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A Pilot Study to Examine Physiological and Clinical Markers of Chronic Stress in Caregivers of Allogeneic Hematopoietic Stem Cell Transplant (HSCT) Recipients

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Trial Information

A Pilot Study to Examine Physiological and Clinical Markers of Chronic Stress in Caregivers of Allogeneic Hematopoietic Stem Cell Transplant (HSCT) Recipients

There are approximately 65.7 million unpaid caregivers in the United States with an
estimated 8 percent providing care to someone with cancer. Although benefit-finding has been
reported, providing care to a spouse or loved one with cancer is stressful and can have
negative consequences for an individual's psychological and physical health. In cancer
caregivers, studies have documented negative outcomes including symptoms of fatigue,
impaired sleep quality, poor quality of life, anxiety and depression. These outcomes are of
particular concern when cancer patients receive intense treatment such as hematopoietic stem
cell transplantation (HSCT) where caregivers are embedded in a treatment trajectory that can
extend 4 - 12 months. In dementia caregivers, additional outcomes have been reported
including poor health habits and impaired immunity. In addition, longitudinal studies have
also reported caregivers have an increased risk of morbidity and mortality, particularly
from cardiovascular disease.

The stress response is initiated in the brain, which determines both the physiological and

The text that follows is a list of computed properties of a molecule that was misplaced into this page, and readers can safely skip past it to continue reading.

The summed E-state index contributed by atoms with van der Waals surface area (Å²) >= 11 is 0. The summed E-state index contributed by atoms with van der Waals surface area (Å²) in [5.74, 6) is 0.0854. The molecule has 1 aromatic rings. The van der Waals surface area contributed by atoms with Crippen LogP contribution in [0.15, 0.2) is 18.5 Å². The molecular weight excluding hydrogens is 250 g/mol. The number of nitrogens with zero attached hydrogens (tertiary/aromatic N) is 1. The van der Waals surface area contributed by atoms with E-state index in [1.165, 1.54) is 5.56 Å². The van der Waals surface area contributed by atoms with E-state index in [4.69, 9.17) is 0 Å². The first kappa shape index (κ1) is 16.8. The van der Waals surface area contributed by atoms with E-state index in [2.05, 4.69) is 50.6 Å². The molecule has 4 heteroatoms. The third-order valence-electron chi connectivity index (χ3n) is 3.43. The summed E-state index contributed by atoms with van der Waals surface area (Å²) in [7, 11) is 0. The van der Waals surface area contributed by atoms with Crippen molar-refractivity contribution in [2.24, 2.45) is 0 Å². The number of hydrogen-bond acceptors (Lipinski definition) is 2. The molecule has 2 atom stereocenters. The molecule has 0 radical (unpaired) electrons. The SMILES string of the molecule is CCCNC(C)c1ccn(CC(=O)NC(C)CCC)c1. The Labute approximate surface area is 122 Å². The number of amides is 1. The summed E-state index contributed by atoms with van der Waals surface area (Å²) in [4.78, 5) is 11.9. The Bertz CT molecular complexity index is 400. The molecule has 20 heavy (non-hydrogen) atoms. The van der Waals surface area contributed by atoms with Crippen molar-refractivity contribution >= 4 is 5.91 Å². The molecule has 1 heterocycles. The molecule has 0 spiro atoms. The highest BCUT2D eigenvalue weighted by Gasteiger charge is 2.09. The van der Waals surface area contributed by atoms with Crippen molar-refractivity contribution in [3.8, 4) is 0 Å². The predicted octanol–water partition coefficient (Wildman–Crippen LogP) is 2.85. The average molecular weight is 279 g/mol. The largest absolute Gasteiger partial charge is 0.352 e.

behavioral responses to an event. The normal' physiologic response is complex and dynamic
process by which the body responds to daily events in an effort to maintain equilibrium. If
the stress becomes overwhelming for the individual, either due to the number or magnitude of
stressors, the burden or overload can lead to dysregulation of biologic mediators and
behavioral changes (poor sleep, eating or drinking too much, smoking, lack of physical
activity) that can exacerbate disease (e.g. cardiovascular disease). A recent study in
cancer caregivers demonstrated marked changes in neurohormonal and inflammatory processes in
the year following a loved one's cancer diagnosis which may place the caregiver at risk for
morbidity and mortality from disease. The relationships among the physiologic and
psychological responses as well as behavioral changes to stress have not been explored in
HSCT caregivers.

What is clear from the literature is that caregiving is stressful, and it appears to
increase one's risk for morbidity and mortality, particularly by increasing cardiovascular
risk. What is less clear is what behavioral, psychological, physiological and clinical
changes are associated with the process of caregiver for individuals undergoing allogeneic
HSCT, a particularly long and stressful experience. The purpose of this exploratory, pilot
study is threefold: to longitudinally examine physiological, behavioral and clinical factors
in HSCT caregivers during the acute transplant recovery period, to compare those factors in
HSCT caregivers to non-caregivers, and to explore the associations among physiological,
psychological, behavioral and clinical factors in HSCT caregivers.

Subjects will be accrued to this protocol if they are adult caregivers for a transplant
recipient participating in their first allogeneic HSCT protocol at the Clinical Center. An
equal sample of healthy volunteers that are non-caregivers will be recruited to serve as
control subjects. A sample of 40 subjects (20 caregiver and 20 non-caregiver volunteers)
will be recruited to capture the essence of the experience and adequately explore this

Each caregiver participant will have data collected prior to the recipient's HSCT (day 0),
during the first week of outpatient visits following the recipient's initial discharge from
the inpatient setting, and finally 6 weeks post the transplant recipients' initial discharge
from the hospital. Questionnaires will capture the psychological and behavioral outcomes and
include: Caregiver Reaction Assessment (caregivers only), Health-Promoting Lifestyle Profile